In developing fluent readers, it’s also important to focus on reading rate. Have you noticed that your students seem to read either PAINFULLY slowly, like a turtle….or at warp speed? We want students to develop a just right reading rate in the middle. If they read too slowly, they forget what they’ve already read because reading is so tedious. If they read too quickly, they risk mispronouncing words or skipping important events and details. Here are some fun ways to practice rate.
Read Like a turtle and Read Like a Rabbit is a fun activity. Encourage students to read a given reading passage three times–first like a turtle, much too slowly. Then, read like a rabbit, much too quickly. Finally, have them read it at a reasonable rate. Since the last reading will be their third, they’ve also practiced the fluency strategy of repeated readings!
Another meaningful way to help students develop a reasonable rate of fluent reading is to time themselves reading Dolch phrases. This gives great sight word practice but also encourages them to improve their time and their fluency with each reading.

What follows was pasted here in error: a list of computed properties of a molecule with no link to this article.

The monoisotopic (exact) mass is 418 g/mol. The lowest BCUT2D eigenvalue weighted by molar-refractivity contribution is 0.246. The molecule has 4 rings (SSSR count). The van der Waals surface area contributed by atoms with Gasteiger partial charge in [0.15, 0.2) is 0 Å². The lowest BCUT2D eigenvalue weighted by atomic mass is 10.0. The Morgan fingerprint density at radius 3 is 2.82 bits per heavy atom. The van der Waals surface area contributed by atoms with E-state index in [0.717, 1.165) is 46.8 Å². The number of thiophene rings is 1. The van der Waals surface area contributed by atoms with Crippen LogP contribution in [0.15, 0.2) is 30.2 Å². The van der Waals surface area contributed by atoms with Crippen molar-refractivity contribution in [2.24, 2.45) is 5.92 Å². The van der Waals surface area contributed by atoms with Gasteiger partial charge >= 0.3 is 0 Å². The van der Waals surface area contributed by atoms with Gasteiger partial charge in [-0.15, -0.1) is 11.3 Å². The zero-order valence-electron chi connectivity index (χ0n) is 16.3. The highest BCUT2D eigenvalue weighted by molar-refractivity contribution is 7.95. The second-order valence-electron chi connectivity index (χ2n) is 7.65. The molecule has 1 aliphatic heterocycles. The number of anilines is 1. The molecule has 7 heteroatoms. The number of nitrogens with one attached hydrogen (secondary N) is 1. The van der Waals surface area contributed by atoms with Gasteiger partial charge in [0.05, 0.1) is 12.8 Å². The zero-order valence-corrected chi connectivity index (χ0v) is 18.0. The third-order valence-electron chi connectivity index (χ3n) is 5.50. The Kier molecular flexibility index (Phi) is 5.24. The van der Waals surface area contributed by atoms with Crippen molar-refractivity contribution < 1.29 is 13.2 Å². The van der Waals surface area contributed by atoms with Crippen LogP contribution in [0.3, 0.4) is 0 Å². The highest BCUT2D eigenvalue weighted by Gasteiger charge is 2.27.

Punctuation is a crucial component to fluent reading. Students who don’t have a solid understanding of punctuation marks and what they represent are not likely to be fluent readers. We don’t just want to introduce end marks, either. We want to be sure students understand how to respond when they see a comma or quotation marks as well.
In this activity, students will be shocked to see how much the meaning of a sentence changes just by changing the punctuation mark and, thus, your inflection.
Another meaningful way to practice using punctuation to help students read fluently is to play “Flash and Read.” Quickly flash a card with one word and a punctuation mark on it. Students must read that word using their expression and inflection to match the punctuation.
Pull out mini sticky dots and let students place them under each punctuation mark. As students read, the dots will draw their attention to each comma, end mark, and quotation mark, reminding them to adjust their reading to match.